I'm smack in the middle of editing and scoring 60 community college critical thinking papers (hence the bloglessness), that are, for the most part, pretty decent.
The topic isn't an easy one, especially for conservative Medford, Oregon: "How have the events of 9/11 shaped or shifted the U.S. perspective on Muslims?"
Yet, the papers--the first of the term--are sophisticated in sentence structure, with questions, semi-colons, participial phrases.
College-level word choice is used.
Usually content is a problem: putting in what's relevant, and keeping out what's not. Hard to do in 5 pages. But it seems less so this time.
Because it's APA, there's an abstract, and a reference page.
It's all definitely not something a student can whip up in an hour.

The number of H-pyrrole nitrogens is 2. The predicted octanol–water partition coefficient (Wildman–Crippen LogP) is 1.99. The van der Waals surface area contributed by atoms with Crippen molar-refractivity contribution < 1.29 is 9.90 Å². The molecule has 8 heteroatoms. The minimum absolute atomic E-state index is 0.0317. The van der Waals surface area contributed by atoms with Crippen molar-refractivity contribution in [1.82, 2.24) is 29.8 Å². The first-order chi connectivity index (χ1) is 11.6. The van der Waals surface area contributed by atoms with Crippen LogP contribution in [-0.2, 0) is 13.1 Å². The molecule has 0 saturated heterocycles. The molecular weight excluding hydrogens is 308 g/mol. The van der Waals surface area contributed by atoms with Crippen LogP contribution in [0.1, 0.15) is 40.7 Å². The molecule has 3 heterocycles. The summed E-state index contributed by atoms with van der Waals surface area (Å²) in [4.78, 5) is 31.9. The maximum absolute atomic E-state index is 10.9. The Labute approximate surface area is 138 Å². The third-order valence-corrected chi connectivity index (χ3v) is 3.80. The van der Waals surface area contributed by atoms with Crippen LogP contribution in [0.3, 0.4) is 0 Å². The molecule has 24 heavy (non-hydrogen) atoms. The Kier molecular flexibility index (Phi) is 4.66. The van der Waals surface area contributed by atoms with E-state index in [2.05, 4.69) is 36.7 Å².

Most papers are either B-s or Fs.
Here's what's going well: leading into and away from citations, using transitional phrases, integrating implications and interesting introductions, titling the person quoted.
Militant Islam is distinguished from Islam itself.
Conclusions include calls-to-action of examination, understanding, and education.
The pitfalls are what they usually are: connecting introduction to the body, achieving length, citing properly, tightening conclusions.
I try to head off those issues in class, but they seem hard to overcome.
In all, I learn from these. How to be a better teacher. How to be a better writer. How to be a better person.
Most students will put about 10 hours of work into writing these papers.
Between the planning, the prep, the instruction, the grading, me, I'll put in about 60.
FALL 2015 TOUR
1 year ago